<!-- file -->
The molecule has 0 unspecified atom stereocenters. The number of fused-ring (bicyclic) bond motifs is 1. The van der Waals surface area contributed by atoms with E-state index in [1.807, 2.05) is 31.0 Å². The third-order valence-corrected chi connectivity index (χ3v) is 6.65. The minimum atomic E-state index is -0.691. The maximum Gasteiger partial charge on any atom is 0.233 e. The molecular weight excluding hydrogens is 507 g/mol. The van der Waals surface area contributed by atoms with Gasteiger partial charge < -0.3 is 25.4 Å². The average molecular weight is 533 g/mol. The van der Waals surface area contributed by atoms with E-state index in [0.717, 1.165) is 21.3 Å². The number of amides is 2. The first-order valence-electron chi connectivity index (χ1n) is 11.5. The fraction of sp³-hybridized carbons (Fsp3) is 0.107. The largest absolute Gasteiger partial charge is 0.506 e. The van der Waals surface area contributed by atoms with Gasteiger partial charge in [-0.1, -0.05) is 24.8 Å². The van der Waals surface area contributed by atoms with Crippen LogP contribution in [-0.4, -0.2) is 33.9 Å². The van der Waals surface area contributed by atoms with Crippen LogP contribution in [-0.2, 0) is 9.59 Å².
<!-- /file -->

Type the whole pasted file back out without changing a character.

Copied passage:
The molecule has 0 unspecified atom stereocenters. The number of fused-ring (bicyclic) bond motifs is 1. The van der Waals surface area contributed by atoms with E-state index in [1.807, 2.05) is 31.0 Å². The third-order valence-corrected chi connectivity index (χ3v) is 6.65. The minimum atomic E-state index is -0.691. The maximum Gasteiger partial charge on any atom is 0.233 e. The molecular weight excluding hydrogens is 507 g/mol. The van der Waals surface area contributed by atoms with Gasteiger partial charge < -0.3 is 25.4 Å². The average molecular weight is 533 g/mol. The van der Waals surface area contributed by atoms with E-state index in [0.717, 1.165) is 21.3 Å². The number of amides is 2. The first-order valence-electron chi connectivity index (χ1n) is 11.5. The fraction of sp³-hybridized carbons (Fsp3) is 0.107. The largest absolute Gasteiger partial charge is 0.506 e. The van der Waals surface area contributed by atoms with Gasteiger partial charge in [-0.1, -0.05) is 24.8 Å². The van der Waals surface area contributed by atoms with Crippen LogP contribution in [-0.4, -0.2) is 33.9 Å². The van der Waals surface area contributed by atoms with Crippen LogP contribution in [-0.2, 0) is 9.59 Å².